The Vespersaurus was a theropod, though unlike other famous theropods (such as the Ceratosaurus and Carnotaurus), it was quite small in length. Being a carnivorous dinosaur, it had sharp teeth and a strong jaw.

It had a long, slender body with a short neck and thick, tapering tail.

Though it looked similar to other theropods, a unique feature about these dinosaurs was the structure of its feet. Though they had four toes on each foot, most of their weight was borne on the second toe, essentially making them monodactyl in nature i.e.

only walking on one digit.

According to scientists, if the Vespersaurus had not gone extinct, it would have most likely evolved to only have one big toe on each foot, similar to the hooves of horses. Observation of its toes and foot bones by scientists confirmed that this monodactyl stance most likely was an adaptation to life in the arid desert environment.

The Vespersaurus was a theropod that lives in the desert.

How many bones did a Vespersaurus have?

Though the exact number of bones this theropod species of carnivorous dinosaur had has not been determined, 40% of the Vespersaurus skeleton was found when its remains were unearthed by a team of paleontologists in Brazil.

The number of bones possessed by the average dinosaur has been worked out to be around 200; hence the Vespersaurus dinosaur most probably had around 200 bones.

How did they communicate?

Dinosaurs are known for their loud, earth-shaking roars, which are mostly how this dinosaur communicated. They mostly used bellowing roars, grunts of low rumbling noises to communicate in order to mate or chase away other dinosaurs from their territories. Visual displays were also probably used, with raising of the front legs, stomping, and tail whipping involved.

How big was the Vespersaurus?

The Vespersaurus was quite small in size, being around 3.2-4.9 ft (1-1.5 m) in length. The Vespersaurus height was nearly around 3.3 ft (1 m).

How fast could a Vespersaurus move?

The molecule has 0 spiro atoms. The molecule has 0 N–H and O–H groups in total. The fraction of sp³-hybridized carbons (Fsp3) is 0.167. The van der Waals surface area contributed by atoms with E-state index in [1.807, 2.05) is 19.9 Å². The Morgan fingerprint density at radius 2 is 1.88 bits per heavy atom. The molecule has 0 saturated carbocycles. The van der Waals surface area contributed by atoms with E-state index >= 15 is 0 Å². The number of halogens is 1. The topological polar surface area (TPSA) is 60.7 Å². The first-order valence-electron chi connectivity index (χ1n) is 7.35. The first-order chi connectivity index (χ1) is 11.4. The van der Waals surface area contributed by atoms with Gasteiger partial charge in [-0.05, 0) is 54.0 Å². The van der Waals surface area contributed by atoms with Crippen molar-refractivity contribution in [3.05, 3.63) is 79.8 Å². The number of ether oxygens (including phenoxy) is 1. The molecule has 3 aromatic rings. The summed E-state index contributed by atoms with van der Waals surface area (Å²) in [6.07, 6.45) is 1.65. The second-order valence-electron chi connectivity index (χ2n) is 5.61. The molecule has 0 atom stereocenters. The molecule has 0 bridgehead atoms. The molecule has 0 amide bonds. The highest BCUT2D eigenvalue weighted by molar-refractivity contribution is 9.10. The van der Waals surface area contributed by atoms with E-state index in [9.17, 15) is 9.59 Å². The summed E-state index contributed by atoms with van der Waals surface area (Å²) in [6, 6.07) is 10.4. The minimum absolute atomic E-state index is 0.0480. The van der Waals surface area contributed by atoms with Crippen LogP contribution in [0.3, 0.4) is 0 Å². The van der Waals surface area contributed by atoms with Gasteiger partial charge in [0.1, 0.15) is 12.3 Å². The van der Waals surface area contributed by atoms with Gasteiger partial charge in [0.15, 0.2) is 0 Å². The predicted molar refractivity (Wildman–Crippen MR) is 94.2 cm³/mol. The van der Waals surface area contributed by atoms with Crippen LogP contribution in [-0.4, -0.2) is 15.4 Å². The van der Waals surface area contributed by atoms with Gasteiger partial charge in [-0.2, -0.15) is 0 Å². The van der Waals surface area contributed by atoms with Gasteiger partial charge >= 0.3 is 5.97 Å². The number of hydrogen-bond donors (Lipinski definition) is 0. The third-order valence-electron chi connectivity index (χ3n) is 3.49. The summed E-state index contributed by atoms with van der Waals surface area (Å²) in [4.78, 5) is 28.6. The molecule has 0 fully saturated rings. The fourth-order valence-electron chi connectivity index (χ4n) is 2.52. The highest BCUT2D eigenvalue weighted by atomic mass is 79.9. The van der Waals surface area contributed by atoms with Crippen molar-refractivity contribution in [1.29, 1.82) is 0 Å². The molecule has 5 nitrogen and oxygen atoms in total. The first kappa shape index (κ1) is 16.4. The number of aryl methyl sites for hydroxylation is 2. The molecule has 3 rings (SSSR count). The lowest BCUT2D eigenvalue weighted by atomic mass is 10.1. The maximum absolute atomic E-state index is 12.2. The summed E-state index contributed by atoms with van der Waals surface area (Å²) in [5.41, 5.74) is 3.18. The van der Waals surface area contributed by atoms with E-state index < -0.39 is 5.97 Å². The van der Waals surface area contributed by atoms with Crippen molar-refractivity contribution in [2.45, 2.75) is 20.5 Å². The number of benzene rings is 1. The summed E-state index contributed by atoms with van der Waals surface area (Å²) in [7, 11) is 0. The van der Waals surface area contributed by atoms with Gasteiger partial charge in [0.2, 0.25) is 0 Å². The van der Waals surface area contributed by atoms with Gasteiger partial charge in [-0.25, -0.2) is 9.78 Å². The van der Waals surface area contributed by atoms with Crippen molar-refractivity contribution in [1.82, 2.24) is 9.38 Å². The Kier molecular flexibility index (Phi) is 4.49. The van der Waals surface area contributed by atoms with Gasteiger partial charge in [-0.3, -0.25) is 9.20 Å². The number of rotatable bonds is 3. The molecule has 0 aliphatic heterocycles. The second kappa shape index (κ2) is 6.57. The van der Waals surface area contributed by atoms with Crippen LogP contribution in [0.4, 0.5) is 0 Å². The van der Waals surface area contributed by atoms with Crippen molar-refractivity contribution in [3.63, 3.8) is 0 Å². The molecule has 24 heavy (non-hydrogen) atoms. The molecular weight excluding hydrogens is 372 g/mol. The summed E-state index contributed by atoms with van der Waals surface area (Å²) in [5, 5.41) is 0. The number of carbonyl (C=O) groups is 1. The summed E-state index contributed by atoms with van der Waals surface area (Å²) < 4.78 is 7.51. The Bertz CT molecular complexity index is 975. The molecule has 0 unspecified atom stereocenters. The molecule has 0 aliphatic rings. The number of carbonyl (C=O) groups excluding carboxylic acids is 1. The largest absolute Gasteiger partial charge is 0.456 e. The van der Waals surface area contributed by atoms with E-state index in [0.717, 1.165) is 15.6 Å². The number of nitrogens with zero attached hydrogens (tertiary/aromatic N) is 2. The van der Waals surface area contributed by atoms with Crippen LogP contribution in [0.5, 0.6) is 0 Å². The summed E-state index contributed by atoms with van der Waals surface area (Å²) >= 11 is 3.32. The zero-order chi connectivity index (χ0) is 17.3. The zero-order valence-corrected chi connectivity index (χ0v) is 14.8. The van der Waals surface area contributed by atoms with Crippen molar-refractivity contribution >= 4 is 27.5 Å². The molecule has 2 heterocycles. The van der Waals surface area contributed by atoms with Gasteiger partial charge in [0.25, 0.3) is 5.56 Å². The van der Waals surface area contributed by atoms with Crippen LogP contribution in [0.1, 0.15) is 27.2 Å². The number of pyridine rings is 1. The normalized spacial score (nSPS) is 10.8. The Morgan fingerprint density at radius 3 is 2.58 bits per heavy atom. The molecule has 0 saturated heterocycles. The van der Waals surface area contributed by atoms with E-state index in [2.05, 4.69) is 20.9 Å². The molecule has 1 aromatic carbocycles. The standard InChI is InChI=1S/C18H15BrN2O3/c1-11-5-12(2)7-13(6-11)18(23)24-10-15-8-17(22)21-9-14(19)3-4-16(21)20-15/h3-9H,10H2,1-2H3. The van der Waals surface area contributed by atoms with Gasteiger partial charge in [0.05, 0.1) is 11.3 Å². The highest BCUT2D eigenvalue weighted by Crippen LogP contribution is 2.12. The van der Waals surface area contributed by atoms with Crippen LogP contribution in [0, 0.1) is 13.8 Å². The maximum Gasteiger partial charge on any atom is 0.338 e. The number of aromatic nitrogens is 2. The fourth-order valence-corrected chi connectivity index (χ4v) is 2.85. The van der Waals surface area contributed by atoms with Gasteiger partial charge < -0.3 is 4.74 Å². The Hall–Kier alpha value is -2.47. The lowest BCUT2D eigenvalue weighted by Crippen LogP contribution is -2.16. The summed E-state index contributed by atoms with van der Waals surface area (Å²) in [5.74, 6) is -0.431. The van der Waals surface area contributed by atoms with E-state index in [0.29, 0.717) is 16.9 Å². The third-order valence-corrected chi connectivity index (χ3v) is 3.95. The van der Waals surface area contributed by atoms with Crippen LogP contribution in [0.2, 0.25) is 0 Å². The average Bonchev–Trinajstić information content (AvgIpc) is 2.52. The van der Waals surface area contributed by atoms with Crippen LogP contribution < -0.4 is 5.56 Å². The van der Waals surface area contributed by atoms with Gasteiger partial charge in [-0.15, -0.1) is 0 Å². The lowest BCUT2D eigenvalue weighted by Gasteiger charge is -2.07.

These small meat-eating Theropoda dinosaurs were quite fast, as they were bipedal in nature and bore all their weight on one central toe on each foot. We do know that theropods have been thought to run at an average speed of 27 mph (43.5 kph), which is most likely similar to how fast this dinosaur was.

How much did a Vespersaurus weigh?

This carnivorous dinosaur, owing to its small size, weighed nearly around 24.9 lb (11.3 kg).

What were the male and female names of the species?

A male dinosaur has been termed a saurus whereas the female dinosaur is known as saura. We do not make any distinction in sex while referring to dinosaurs though.

What would you call a baby Vespersaurus?

Baby Vespersaurus dinosaurs were known as hatchlings.

What did they eat?

Being carnivorous in nature, this species of dinosaurs most likely hunted down and ate smaller dinosaurs, other terrestrial creatures, eggs, and fish found in the area, which is now Brazil.

How aggressive were they?

These carnivorous dinosaurs were probably quite aggressive. They would have had to hunt and chase their prey down, which would have involved baring their sharp teeth and baring their claws.

Despite being predators, there is a high chance that they were still hunted down by predatory dinosaurs of larger size such as various bigger theropods and velociraptors, which meant that they had to stay on their guard and be aggressive towards any probable intruders on their territory.

Did you know...

On examining the toes and foot bones retrieved from the site, scientists determined that the monodactyl stance of this carnivorous dinosaur was an adaptation that helped it to adapt to life in its sandy desert environment.